ALBUQUERQUE (KRQE) – After the Feds criticized the Albuquerque Police Department for its training techniques, the APD Academy is already working on a plan to change the way it does things.
One of the biggest components it’s working on right now will likely push more officers to learn online. But some are questioning if that’s the right move.
The online training goal is among several goals Albuquerque City Councilors are considering as they go into budget discussions. The goal itself though comes from APD’s Training Academy.
Academy Director Joe Wolf said he believes putting a robust training system online will save the city thousands of dollars and help train officers more efficiently and effectively.
“By delivering as much of the lecture based stuff as we can online that time we have can now be converted to scenario based training, one on one, experiential learning the kind of stuff especially a 21st century student responds to better in an adult learning environment,” said Wolf.
Wolf said the online system should be ready to launch this summer. Classes will cover a wide-range of topics including use of force policy and procedure to Constitutional law and more. Wolf said officers will then take what they learned online and be able to more effectively apply it to one-on-one training in the classroom and in a mentorship program Chief Eden is looking to create.
However, in the wake of the DOJ report, where the Feds criticized the department for its lack of effective training, councilors are divided on whether or not more online training is the right step.
City Council President Ken Sanchez says the online training goal is one that councilors first heard about in 2012. He believes that with the DOJ report, the Academy should be careful of which direction to go.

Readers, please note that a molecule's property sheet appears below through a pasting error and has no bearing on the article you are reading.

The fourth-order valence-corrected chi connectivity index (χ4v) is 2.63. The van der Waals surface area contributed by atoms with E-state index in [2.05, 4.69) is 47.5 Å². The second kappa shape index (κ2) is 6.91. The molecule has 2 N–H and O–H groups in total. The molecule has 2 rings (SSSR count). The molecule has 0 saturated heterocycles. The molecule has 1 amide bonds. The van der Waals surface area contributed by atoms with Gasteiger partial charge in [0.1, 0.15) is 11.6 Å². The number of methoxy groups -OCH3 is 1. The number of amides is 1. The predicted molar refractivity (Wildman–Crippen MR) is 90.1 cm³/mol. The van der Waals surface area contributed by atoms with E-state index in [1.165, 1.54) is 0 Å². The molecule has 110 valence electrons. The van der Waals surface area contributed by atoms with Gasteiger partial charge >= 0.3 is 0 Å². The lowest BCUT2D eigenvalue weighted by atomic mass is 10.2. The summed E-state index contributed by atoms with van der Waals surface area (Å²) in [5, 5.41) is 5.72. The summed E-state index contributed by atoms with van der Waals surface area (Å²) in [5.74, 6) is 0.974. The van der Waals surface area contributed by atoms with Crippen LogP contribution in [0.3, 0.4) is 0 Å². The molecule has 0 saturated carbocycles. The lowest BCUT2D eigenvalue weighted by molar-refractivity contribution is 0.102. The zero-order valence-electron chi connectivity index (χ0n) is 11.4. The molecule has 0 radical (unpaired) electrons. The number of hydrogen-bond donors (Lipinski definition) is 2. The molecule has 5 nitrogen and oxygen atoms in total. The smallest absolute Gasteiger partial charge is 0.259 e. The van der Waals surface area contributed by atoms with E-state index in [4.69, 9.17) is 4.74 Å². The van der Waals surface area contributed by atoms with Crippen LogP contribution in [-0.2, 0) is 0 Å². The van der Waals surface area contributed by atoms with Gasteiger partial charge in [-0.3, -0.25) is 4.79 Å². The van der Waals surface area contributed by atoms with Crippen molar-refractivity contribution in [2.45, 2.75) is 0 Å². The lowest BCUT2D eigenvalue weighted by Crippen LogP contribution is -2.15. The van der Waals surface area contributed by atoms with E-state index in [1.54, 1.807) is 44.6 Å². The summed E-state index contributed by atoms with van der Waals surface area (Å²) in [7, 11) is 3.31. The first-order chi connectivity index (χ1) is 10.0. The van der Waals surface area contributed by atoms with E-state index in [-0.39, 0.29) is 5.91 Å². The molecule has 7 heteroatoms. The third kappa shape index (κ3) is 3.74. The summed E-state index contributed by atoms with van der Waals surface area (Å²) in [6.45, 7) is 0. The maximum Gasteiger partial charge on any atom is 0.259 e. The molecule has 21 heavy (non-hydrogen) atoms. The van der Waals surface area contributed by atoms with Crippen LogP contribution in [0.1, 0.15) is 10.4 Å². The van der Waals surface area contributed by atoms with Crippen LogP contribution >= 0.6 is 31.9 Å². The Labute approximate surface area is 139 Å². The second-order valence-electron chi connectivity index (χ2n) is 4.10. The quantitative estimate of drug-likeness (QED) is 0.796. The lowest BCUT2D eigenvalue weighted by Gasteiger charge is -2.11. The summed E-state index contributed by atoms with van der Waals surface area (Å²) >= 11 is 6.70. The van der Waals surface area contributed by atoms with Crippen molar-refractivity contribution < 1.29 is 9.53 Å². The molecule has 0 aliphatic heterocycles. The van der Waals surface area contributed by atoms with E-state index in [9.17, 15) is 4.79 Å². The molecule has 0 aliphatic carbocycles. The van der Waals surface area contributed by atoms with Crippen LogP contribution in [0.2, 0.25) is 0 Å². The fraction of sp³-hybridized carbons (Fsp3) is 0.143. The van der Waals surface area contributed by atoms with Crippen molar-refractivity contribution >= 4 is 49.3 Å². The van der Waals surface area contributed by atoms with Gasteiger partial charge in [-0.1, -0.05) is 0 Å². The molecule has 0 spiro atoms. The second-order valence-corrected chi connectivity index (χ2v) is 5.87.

“This objective is 14-months-old and what we’ve seen now from the Department of Justice you know we need to work with the DOJ, with the courts to assure the community that they are getting the very best training for the men and women of the Albuquerque Police Department,” said Sanchez.
The DOJ did support Wolf’s initiatives on the whole though, saying in its report quote:
“As we expressed to then-Chief Schultz during our meetings with him, we believe that the director is taking the training program in the right direction, and we commend the department for all of the support it has shown for the new director’s efforts.”
On the other side, Councilor Dan Lewis says he supports the push as one of many ways that it could adapt to the DOJ’s findings.
“It’s responsible certainly to discuss these kinds of options, if they might be more effective, if they might be cost efficient and if they might be a better way to train some of the ways that we training our officers,” said Lewis.
The councilors are taking up the online training goal and several others in a resolution before the city council’s committee of the whole. If it is passed, there is no guarantee anything will be concrete, however, the goal calls for at least two status reports on the program.